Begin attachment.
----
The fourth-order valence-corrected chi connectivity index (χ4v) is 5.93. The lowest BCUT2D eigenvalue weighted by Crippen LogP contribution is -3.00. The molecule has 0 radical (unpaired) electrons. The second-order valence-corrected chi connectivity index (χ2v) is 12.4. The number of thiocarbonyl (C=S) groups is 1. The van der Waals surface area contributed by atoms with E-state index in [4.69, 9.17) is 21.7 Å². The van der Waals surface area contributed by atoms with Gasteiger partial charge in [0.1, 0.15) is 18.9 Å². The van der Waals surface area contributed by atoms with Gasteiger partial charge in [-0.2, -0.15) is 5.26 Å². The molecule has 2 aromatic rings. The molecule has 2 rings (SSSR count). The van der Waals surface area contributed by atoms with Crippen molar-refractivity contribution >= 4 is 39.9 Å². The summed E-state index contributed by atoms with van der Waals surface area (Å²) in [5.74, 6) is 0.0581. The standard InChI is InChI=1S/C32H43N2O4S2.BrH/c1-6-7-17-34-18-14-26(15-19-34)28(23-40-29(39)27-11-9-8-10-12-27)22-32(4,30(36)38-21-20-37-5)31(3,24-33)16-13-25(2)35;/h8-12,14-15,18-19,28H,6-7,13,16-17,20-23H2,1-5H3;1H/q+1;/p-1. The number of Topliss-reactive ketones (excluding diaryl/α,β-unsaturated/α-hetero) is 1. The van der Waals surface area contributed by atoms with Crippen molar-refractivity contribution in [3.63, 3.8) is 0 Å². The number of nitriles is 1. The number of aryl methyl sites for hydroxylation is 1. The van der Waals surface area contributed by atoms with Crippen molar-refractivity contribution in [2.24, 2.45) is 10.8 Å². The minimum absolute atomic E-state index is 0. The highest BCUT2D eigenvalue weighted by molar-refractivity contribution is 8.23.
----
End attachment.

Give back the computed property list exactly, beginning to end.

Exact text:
The fourth-order valence-corrected chi connectivity index (χ4v) is 5.93. The lowest BCUT2D eigenvalue weighted by Crippen LogP contribution is -3.00. The molecule has 0 radical (unpaired) electrons. The second-order valence-corrected chi connectivity index (χ2v) is 12.4. The number of thiocarbonyl (C=S) groups is 1. The van der Waals surface area contributed by atoms with E-state index in [4.69, 9.17) is 21.7 Å². The van der Waals surface area contributed by atoms with Gasteiger partial charge in [0.1, 0.15) is 18.9 Å². The van der Waals surface area contributed by atoms with Gasteiger partial charge in [-0.2, -0.15) is 5.26 Å². The molecule has 2 aromatic rings. The molecule has 2 rings (SSSR count). The van der Waals surface area contributed by atoms with Crippen molar-refractivity contribution >= 4 is 39.9 Å². The summed E-state index contributed by atoms with van der Waals surface area (Å²) in [5.74, 6) is 0.0581. The standard InChI is InChI=1S/C32H43N2O4S2.BrH/c1-6-7-17-34-18-14-26(15-19-34)28(23-40-29(39)27-11-9-8-10-12-27)22-32(4,30(36)38-21-20-37-5)31(3,24-33)16-13-25(2)35;/h8-12,14-15,18-19,28H,6-7,13,16-17,20-23H2,1-5H3;1H/q+1;/p-1. The number of Topliss-reactive ketones (excluding diaryl/α,β-unsaturated/α-hetero) is 1. The van der Waals surface area contributed by atoms with Crippen molar-refractivity contribution in [3.63, 3.8) is 0 Å². The number of nitriles is 1. The number of aryl methyl sites for hydroxylation is 1. The van der Waals surface area contributed by atoms with Crippen molar-refractivity contribution in [2.24, 2.45) is 10.8 Å². The minimum absolute atomic E-state index is 0. The highest BCUT2D eigenvalue weighted by molar-refractivity contribution is 8.23.